ously. The challenge is to clearly distinguish this program from the others and to highlight how this approach is more likely to succeed.
Many firms in the private sector are assembling parcel data for large parts of the country. These firms use parcel data to drive business applications or to provide better address matching (geocoding) services. Others are building real estate applications or serving as wholesale aggregators of land parcel data. While some of these firms provide revenue to local governments, there is widespread perception that they are simply harvesting data created by local governments for commercial gain, as the following quote from the stakeholder feedback illustrates.
It kills me when the private sector can make a fortune of a database that I have worked on for years. (Comment from web forum: James Myers, GIS Technician, Sedgwick County Court House, Kansas)
Some local governments will lose revenue from licensing fees if local data are available through a national system. Many local governments currently charge third parties for the use of their parcel data. In some cases, these charges are nominal and simply cover the cost of duplication. In others, the charges can be quite high because they are intended to recoup prior investments in expensive systems or even to be a source of revenue. For example, Dallas County, Texas, offers its digital parcel data for $50,000 and Nassau County, New York, sells its data for $40,000. These local governments may view a national parcel database as a “giveaway” to private companies and others who currently purchase the data directly from them.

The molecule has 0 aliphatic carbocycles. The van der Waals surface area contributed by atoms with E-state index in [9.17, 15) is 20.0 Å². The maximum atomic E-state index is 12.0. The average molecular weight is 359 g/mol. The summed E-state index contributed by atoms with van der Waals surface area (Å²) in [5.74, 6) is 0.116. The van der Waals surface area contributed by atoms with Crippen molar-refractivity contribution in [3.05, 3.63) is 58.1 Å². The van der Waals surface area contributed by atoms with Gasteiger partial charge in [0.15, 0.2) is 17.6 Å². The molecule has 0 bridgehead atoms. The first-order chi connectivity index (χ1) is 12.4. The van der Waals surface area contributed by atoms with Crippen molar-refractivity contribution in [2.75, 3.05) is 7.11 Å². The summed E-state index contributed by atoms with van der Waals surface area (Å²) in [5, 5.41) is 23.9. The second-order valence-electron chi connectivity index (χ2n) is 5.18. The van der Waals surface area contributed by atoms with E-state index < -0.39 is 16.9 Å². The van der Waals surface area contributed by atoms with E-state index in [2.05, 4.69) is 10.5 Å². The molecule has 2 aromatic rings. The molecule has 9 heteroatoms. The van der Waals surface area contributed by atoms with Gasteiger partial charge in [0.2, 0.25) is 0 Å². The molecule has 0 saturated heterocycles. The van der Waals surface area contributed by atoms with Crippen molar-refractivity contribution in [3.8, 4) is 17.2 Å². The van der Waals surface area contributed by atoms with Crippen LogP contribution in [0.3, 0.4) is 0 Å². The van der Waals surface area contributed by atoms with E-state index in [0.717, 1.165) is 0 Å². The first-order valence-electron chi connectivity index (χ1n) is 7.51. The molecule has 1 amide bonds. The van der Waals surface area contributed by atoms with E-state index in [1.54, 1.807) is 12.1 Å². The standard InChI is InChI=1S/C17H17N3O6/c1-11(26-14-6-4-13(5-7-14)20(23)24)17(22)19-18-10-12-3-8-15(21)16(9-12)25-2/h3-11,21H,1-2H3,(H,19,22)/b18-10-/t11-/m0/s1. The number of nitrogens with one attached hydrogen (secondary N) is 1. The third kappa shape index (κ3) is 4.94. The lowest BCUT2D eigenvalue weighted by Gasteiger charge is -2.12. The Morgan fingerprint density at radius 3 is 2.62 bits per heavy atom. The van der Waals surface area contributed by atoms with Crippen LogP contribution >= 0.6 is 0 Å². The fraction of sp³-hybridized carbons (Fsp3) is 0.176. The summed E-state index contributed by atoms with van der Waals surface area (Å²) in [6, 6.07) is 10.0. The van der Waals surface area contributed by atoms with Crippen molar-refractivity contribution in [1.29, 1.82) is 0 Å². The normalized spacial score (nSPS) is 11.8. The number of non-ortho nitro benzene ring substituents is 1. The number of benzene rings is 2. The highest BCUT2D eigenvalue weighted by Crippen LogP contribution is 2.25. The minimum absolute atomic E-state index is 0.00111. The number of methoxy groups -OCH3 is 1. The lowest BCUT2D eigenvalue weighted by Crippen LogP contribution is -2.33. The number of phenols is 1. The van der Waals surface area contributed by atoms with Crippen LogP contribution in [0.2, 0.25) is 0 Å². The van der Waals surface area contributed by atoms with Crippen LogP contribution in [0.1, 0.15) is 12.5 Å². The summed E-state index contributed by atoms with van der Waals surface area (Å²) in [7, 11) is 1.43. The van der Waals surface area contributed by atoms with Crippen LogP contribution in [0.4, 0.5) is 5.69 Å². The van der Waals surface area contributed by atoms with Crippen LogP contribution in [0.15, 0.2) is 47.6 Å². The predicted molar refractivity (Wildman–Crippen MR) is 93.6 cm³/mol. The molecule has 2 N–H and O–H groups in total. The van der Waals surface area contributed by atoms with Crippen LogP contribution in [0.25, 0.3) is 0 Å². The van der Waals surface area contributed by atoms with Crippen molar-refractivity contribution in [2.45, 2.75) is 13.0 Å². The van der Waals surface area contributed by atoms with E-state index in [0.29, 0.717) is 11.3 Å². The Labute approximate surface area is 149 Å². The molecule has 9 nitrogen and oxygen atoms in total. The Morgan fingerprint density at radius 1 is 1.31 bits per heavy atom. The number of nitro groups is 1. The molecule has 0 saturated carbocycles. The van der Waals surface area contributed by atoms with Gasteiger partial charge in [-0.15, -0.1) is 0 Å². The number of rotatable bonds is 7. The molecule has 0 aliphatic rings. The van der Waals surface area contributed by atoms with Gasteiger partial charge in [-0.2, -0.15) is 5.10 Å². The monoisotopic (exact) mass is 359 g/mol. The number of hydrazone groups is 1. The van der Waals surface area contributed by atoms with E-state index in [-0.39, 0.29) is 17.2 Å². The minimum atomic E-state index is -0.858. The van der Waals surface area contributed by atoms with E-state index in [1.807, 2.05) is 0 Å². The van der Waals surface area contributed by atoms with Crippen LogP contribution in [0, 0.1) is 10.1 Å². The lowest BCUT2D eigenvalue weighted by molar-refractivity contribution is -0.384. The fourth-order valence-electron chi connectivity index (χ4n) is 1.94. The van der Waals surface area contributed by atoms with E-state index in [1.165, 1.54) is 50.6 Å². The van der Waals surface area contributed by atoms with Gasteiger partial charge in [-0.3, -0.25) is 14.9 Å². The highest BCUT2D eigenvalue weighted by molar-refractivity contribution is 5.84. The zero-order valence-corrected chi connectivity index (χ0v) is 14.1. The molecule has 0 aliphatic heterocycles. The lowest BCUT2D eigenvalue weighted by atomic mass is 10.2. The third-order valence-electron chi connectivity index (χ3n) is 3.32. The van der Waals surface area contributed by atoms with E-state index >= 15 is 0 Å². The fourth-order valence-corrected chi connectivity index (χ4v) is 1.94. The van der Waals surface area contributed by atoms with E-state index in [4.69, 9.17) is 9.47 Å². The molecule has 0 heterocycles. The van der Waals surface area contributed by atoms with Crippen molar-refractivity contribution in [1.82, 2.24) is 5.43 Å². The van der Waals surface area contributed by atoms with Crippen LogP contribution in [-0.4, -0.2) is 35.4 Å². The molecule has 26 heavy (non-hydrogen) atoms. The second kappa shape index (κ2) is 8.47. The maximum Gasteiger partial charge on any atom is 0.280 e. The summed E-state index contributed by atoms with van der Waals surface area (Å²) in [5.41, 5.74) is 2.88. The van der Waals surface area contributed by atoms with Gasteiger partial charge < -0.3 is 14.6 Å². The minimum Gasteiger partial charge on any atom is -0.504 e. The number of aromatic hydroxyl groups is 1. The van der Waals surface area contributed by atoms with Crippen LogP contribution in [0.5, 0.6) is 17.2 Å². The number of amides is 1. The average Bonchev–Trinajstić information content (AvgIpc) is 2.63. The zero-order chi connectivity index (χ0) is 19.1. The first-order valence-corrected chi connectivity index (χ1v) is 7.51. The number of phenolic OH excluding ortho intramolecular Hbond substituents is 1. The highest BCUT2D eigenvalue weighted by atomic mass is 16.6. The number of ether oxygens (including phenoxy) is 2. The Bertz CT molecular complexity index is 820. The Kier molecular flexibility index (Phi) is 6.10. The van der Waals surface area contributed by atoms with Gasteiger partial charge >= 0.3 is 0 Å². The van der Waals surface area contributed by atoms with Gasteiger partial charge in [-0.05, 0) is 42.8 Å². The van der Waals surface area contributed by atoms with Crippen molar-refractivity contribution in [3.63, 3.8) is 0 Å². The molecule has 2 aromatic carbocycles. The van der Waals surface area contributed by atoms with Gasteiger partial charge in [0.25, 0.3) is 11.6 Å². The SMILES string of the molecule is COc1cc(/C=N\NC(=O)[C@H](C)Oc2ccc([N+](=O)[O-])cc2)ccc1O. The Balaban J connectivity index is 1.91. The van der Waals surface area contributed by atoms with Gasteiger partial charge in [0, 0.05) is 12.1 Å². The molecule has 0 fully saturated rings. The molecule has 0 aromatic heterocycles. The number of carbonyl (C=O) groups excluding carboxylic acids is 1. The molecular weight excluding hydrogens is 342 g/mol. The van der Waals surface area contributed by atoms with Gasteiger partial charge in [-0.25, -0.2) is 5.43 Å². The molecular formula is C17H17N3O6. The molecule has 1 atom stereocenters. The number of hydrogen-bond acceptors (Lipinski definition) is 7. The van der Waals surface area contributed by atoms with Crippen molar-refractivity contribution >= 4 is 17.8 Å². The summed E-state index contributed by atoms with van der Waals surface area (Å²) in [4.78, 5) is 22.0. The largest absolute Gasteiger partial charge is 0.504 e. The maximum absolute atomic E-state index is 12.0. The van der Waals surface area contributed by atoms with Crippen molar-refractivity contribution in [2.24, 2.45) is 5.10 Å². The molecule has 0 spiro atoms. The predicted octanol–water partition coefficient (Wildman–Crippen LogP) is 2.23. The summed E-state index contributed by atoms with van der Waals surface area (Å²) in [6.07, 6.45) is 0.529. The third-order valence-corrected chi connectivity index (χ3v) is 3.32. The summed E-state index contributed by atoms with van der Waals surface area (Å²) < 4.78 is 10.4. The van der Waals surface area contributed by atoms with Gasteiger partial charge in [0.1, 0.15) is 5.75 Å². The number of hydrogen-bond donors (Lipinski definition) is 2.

Very few elected county commissioners and others who approve budgets have a strong background in technology, let alone geospatial technology. This makes it challenging for them to evaluate budget requests for technical items, especially when it involves funding the sharing and distribution of local government assets. A large budget request for a parcel conversion project therefore faces greater scrutiny and skepticism because the outcome cannot be foreseen. Clearly there must be significant financial incentives or state regulations to gain the participation of many local governments.
There are many unique challenges to creating a national parcel layer for Indian Country. These challenges can be divided into four areas: legal, political, social, and the juxtaposition between the tribes and the Bureau of Indian Affairs (BIA).
Many legal challenges affect the availability of parcel information in Indian Country. The primary area of concern is Code of Federal Regulations 25 Chapter 24 Section 2216, which sets restrictions on the availability of land ownership information. Technically the BIA or a tribe is not allowed to release this information. At this time special clearance is needed by users to access this database. A trust database has been set up by the Department of the Interior Special Trustee’s office. The system for accessing and inputting information is called Trust Asset and Accounting